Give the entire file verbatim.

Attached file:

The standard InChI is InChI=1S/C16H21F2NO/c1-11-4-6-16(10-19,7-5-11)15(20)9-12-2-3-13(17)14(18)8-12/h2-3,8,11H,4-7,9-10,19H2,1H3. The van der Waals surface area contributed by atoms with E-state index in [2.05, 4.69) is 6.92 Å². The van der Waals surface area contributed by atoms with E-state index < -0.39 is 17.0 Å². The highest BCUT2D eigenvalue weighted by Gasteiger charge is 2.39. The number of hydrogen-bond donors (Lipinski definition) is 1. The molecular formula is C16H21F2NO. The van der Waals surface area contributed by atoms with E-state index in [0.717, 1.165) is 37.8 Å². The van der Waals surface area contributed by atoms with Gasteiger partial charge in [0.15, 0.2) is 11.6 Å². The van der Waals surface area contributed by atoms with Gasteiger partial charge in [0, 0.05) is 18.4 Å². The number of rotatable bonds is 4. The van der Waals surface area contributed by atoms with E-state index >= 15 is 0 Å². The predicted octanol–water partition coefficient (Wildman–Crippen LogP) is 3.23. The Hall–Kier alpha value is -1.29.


The standard InChI is InChI=1S/C16H21F2NO/c1-11-4-6-16(10-19,7-5-11)15(20)9-12-2-3-13(17)14(18)8-12/h2-3,8,11H,4-7,9-10,19H2,1H3. The van der Waals surface area contributed by atoms with E-state index in [2.05, 4.69) is 6.92 Å². The van der Waals surface area contributed by atoms with E-state index < -0.39 is 17.0 Å². The highest BCUT2D eigenvalue weighted by Gasteiger charge is 2.39. The number of hydrogen-bond donors (Lipinski definition) is 1. The molecular formula is C16H21F2NO. The van der Waals surface area contributed by atoms with E-state index in [0.717, 1.165) is 37.8 Å². The van der Waals surface area contributed by atoms with Gasteiger partial charge in [0.15, 0.2) is 11.6 Å². The van der Waals surface area contributed by atoms with Gasteiger partial charge in [0, 0.05) is 18.4 Å². The number of rotatable bonds is 4. The van der Waals surface area contributed by atoms with E-state index >= 15 is 0 Å². The predicted octanol–water partition coefficient (Wildman–Crippen LogP) is 3.23. The Hall–Kier alpha value is -1.29.